The Tree That Owns Itself
When I first visited Athens my junior year of high school as a prospective UGA student, my mother couldn't stop talking about a tree that we had to go see. We all know parents can be a little strange, but this seemed like an odd request even for a mom. She had read somewhere about a tree in Athens, Georgia that actually owns itself. Of course we had to check it out.
Sure enough, at the corner of Finley Street and Dearing Street, about a block off of Broad Street, stands an oak tree with a sign that deeds it to itself. Technically, the tree that stands there today grew from an acorn of the original tree, which fell in 1942. However, the history is still there. Legend has it that in the early 1800s, out of love for a great oak on his property, Professor William H. Jackson deeded to the tree ownership of itself and the land within eight feet of it on all sides to itself. The tree's property rights have never been questioned.
If you have some extra time, the tree is worth seeing. After all, this is the only tree in the world that actually owns itself.
university of georgia
located on 615 acres in downtown athens the university of georgia dominates the economy and culture of the city. UGA was chartered in 1785 by abraham baldwin and is the first state chartered university in the united states. originally called franklin college UGA opened in 1801. UGA's first president was josiah meigs. the reverend robert findley was also a president of UGA. the university was closed between 1863 and 1866 due to the civil war. of interest to the tourist is it's beautiful campus and neo classical architecture. in the fall of each year athens is invaded by tens of thousands of georgia football fans for home football games. a word of warning, if by chance you visit athens on a football weekend it will be impossible to find a hotel room. go "dawgs" !
Famous UGA graduates
The current Lt. Governor, Mark Taylor, and Speaker of the House, Tom Murphy, are also UGA alumni, as is Georgia Secretary of State Cathy Cox. Many members of the Georgia General Assembly also graduated from UGA. U.S. Senator Zell Miller is a UGA graduate, and three of Georgia’s 11 U.S. congressmen also hold University of Georgia degrees. They are Reps. John (Jack) Kingston, Saxby Chambliss and Johnny Isakson;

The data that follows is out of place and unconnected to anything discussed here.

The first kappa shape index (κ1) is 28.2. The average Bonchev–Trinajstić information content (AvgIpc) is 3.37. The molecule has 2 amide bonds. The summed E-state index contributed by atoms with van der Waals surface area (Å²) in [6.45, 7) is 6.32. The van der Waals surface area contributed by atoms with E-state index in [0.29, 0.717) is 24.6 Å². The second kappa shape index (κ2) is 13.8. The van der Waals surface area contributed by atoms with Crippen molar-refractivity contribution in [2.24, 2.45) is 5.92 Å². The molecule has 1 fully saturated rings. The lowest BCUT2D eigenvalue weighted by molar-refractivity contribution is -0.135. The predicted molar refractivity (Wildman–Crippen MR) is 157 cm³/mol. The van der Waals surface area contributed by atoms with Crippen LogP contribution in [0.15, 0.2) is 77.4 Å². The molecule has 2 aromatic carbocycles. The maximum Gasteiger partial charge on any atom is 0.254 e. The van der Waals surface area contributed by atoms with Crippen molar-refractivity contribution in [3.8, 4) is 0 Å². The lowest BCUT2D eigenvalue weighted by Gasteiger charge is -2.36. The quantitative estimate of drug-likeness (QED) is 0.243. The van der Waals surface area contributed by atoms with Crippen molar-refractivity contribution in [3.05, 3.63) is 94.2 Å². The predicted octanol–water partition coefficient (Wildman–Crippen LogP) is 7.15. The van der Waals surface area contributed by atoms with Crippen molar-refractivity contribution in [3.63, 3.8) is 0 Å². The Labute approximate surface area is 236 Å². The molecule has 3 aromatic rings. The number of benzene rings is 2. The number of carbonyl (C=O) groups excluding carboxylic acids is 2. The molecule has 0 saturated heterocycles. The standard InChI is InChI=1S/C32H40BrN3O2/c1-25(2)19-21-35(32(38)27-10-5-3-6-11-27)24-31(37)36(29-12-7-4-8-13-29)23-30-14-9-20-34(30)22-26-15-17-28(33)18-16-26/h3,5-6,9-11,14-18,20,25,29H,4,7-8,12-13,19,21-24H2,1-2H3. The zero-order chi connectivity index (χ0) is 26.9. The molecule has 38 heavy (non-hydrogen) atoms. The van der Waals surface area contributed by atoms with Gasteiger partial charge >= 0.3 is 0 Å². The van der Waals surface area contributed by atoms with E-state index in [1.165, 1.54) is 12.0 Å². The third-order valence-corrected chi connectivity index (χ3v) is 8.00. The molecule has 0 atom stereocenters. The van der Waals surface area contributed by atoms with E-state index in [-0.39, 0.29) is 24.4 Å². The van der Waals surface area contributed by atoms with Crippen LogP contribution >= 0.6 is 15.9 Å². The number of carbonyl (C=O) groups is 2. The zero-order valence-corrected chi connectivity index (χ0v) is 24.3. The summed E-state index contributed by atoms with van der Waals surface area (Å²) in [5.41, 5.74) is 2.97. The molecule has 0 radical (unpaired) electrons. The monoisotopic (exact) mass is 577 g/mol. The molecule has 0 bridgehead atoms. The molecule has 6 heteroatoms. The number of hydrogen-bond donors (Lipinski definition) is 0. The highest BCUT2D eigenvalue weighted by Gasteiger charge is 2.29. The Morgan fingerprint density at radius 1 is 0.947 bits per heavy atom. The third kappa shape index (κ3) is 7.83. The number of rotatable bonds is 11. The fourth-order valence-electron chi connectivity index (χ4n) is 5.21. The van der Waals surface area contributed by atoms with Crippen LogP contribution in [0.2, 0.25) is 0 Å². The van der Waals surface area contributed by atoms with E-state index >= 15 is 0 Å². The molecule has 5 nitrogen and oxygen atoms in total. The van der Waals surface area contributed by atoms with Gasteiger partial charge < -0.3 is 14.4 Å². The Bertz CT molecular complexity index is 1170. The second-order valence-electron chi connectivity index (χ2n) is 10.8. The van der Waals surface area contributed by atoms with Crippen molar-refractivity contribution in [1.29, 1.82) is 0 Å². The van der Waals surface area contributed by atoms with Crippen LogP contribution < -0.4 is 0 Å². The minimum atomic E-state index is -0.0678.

Dr. Abdul Karim Ali Al-Eryani, prime minister of Yemen; Bill Anderson, country music recording artist and television personality; Dan Amos, CEO of AFLAC; Robert Benham, the first African American appointed to the Georgia Supreme Court and the first to serve as Chief Justice of the Supreme Court; James Blanchard, CEO and chairman, Synovus Financial Corp.; D.W. Brooks, founder of Gold Kist, Inc., and advisor to seven U.S. presidents; A.D. “Pete” Correll, chairman and CEO of Georgia-Pacific Corp.; Thomas G. Cousins, chairman and chief executive officer of Cousins Properties of Atlanta; U.S. Rep. Ander Crenshaw of Jacksonville, Fla.; Terrell Davis, star running back of the Superbowl Champion Denver Broncos; Mike Edwards, senior writer for the National Geographic Society; Teresa Edwards, one of the world’s premier female basketball players and the only American basketball player to participate in five Olympic Games; Dr. Horace Fleming, president of the University of Southern Mississippi; U.S. Sen. Phil Gramm of Texas; Dewey Grantham, noted historian of the South; Lewis Grizzard, syndicated newspaper columnist, humorist and author; John Huey, managing editor of Fortune magazine; Raymond Hughes, chorus master of the Metropolitan Opera; Charlayne Hunter-Gault, CNN International bureau chief in Johannesburg, South Africa; M. Douglas Ivester, former chairman and chief executive officer, Coca-Cola Co.; W. Thomas Johnson, former chairman of the Cable News Network News Group; W. Randall “Randy” Jones, chief executive officer of Capital Publishing Inc. and founder of Worth magazine; Monty Markham, television and film actor; Robert McTeer, president of the Federal Reserve Bank of Dallas; Eugene H. Methvin, senior editor of Reader’s Digest; Dr. William C. Merwin, president of Salisbury State University; Pat Mitchell, president of the Public Broadcasting Service (PBS); Hala Moddelmog, president of Churchs Chicken; Julie Moran, former ABC sports reporter, weekend host of “Entertainment Tonight;” Bryan Mundy, co-founder and chairman of EzGov. com; television journalist Deborah Norville; William P. (Billy) Payne, president and chief executive officer of The Atlanta Committee for the Olympic Games, which managed the 1996 Olympic Games in Atlanta; Deborah Roberts, producer and correspondent for ABC News; Charles S. Sanford Jr., retired chairman and chief executive officer, Bankers Trust of New York; Dr. Anne Firor Scott, one of America’s leading female historians; Charles Wadsworth, creator of the chamber music element in Italy’s famed Spoleto Festival and director of chamber music programming at New York’s Lincoln Center; and novelists Philip Lee Williams and Stuart Woods.